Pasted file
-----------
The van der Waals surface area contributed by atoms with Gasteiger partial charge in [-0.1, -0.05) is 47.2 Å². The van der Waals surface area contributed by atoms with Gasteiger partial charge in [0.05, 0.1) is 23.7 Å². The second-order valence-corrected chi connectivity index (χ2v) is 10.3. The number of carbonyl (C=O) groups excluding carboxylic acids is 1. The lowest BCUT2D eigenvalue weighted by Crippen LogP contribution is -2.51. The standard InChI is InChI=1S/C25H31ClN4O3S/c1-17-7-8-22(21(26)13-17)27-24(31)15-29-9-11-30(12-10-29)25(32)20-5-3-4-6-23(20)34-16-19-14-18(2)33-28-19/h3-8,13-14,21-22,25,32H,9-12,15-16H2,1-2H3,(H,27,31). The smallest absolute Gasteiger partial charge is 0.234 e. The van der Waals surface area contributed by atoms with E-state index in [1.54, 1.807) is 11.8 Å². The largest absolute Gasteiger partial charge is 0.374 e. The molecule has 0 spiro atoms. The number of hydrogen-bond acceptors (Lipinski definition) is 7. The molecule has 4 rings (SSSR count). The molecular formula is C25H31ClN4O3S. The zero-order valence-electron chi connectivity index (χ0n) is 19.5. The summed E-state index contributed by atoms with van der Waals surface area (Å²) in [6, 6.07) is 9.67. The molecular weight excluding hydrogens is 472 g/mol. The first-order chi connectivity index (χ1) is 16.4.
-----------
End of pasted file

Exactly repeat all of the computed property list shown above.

The van der Waals surface area contributed by atoms with Gasteiger partial charge in [-0.1, -0.05) is 47.2 Å². The van der Waals surface area contributed by atoms with Gasteiger partial charge in [0.05, 0.1) is 23.7 Å². The second-order valence-corrected chi connectivity index (χ2v) is 10.3. The number of carbonyl (C=O) groups excluding carboxylic acids is 1. The lowest BCUT2D eigenvalue weighted by Crippen LogP contribution is -2.51. The standard InChI is InChI=1S/C25H31ClN4O3S/c1-17-7-8-22(21(26)13-17)27-24(31)15-29-9-11-30(12-10-29)25(32)20-5-3-4-6-23(20)34-16-19-14-18(2)33-28-19/h3-8,13-14,21-22,25,32H,9-12,15-16H2,1-2H3,(H,27,31). The smallest absolute Gasteiger partial charge is 0.234 e. The van der Waals surface area contributed by atoms with E-state index in [1.54, 1.807) is 11.8 Å². The largest absolute Gasteiger partial charge is 0.374 e. The molecule has 0 spiro atoms. The number of hydrogen-bond acceptors (Lipinski definition) is 7. The molecule has 4 rings (SSSR count). The molecular formula is C25H31ClN4O3S. The zero-order valence-electron chi connectivity index (χ0n) is 19.5. The summed E-state index contributed by atoms with van der Waals surface area (Å²) in [6, 6.07) is 9.67. The molecular weight excluding hydrogens is 472 g/mol. The first-order chi connectivity index (χ1) is 16.4.